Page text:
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Eastern

Private port’s problem harbors doubt for plan 

When it opened more than two years ago, a privately owned container port in Portsmouth, Va., was widely hailed as a model for others — including North Carolina’s international terminal, planned near Southport. Now, with the sprawling terminal in Virginia more than half empty, it serves as a warning about the perils of poor timing. APM Terminals Management B.V., part of Danish shipper A.P. Moller-Maersk A/S, opened the port amid projections that international trade would double by 2020. The company boasted that the container terminal — third-largest in the U.S. — would tap new technology to move cargo faster with less fuel and pollution. It’s capable of handling 1 million containers a year.

But shipping declined as the global economy sank into recession, causing Maersk to post a $706 million loss in the first nine months of 2009. Allison Enedy, a spokeswoman for APM Terminals Virginia, says the Portsmouth terminal is operating at only 40% of capacity. “We can handle boxes more efficiently than anyone, but the boxes aren’t out there.”

The downturn prompted the company to seek help from the Virginia Port Authority, which operates state terminals in Norfolk, Portsmouth and Newport News. Joe Harris, a VPA spokesman, says state officials are considering a lease whereby the state would operate the terminal, relieving APM of those headaches and costs.

North Carolina port officials remain undaunted by APM’s problems. Spokeswoman Karen Fox says the State Ports Authority still plans to open the first phase of the $2 billion international terminal in 2017 and is seeking investors for a public-private partnership. It would handle as many as 1 million containers a year initially. At 50 feet deep, it could handle larger ships than can now call on state ports in Wilmington and Morehead City. Port officials are counting on a rebound in shipping and perhaps a dearth of East Coast ports able to handle the larger vessels shippers are building.

Curt Stiles, associate professor of management at UNC Wilmington, says shipping volume will increase but questions whether that will be enough to provide plenty of business for a new terminal. “It’s such a risky thing for the state — and it’s such a large thing — that such a decision should only be made after thorough economic analysis. And the economic analysis that has been done has been paper-thin.”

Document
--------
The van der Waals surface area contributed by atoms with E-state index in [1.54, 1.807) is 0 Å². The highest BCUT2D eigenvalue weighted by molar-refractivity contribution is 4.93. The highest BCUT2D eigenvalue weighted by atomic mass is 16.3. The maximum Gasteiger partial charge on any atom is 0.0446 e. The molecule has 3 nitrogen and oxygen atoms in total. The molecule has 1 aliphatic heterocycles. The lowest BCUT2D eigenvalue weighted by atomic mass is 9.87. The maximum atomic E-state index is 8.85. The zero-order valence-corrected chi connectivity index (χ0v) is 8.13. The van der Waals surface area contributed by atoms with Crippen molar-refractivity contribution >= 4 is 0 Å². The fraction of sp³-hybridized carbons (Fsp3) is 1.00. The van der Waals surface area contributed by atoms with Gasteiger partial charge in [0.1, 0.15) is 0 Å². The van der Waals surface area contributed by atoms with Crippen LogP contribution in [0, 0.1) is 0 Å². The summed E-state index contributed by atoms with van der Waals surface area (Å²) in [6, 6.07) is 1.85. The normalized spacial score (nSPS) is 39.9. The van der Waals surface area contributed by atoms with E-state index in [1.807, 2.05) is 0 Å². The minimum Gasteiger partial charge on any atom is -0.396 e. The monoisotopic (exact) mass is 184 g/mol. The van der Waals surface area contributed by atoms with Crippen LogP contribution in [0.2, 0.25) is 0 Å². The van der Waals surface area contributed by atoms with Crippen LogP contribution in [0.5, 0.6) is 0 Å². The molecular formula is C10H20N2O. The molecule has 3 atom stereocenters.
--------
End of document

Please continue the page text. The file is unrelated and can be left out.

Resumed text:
Fox says the State Ports Authority so far has only done an economic forecast to develop a business plan it can take to investors. “The project is in the very preliminary planning stages. There are significant environmental studies, design studies and economic analyses that remain to be done.”


ELIZABETH CITYElizabeth City State University decided not to change its name. State Rep. Bill Owens had asked the school to consider a change to reflect its ties to the UNC system. But alumni wanted to keep the old name to reflect the school’s heritage as a historically black university.

WILMINGTON — Two investors sued Cooperative Bankshares and six board members, saying management and directors ran the bank recklessly. It closed last June and was taken over by Troy-based First Bancorp in a deal brokered by the Federal Deposit Insurance Corp. The lawsuit seeks $350,000 plus interest.

LUMBERTONHeartland Publications, which owns the Robesonian newspaper here, filed for Chapter 11 bankruptcy protection. The Clinton, Conn.-based chain owns 19 Tar Heel newspapers, including six others in the region. It hopes to emerge from bankruptcy this spring.

GOLDSBORO — Fifty-four lost their jobs when Edison, N.J.-based CDG Management closed its call center. It didn’t give a reason. Employees here handled fundraising for nonprofits.

LUMBER BRIDGE — The N.C. Department of Labor charged Mountaire Farms with 20 violations of worker-safety laws and fined the Millsboro, Del.-based chicken processor $73,325. In June, an ammonia leak at its local plant killed an employee. The state says workers were not properly fitted for respirators.

HAVELOCKNorth Carolina’s Eastern Region, a Kinston-based economic-development agency, will use a $115,000 grant from Golden LEAF, a Rocky Mount nonprofit, to study the impact of basing new F-35B Joint Strike Fighters at the Cherry Point Marine air station. The Navy will decide in December where to base the jets.

WILMINGTONPharmaceutical Product Development paid about $77 million for Beijing-based drug developer BioDuro. The contract-research organization now employs about 1,400 in Asia and 3,000 in North Carolina.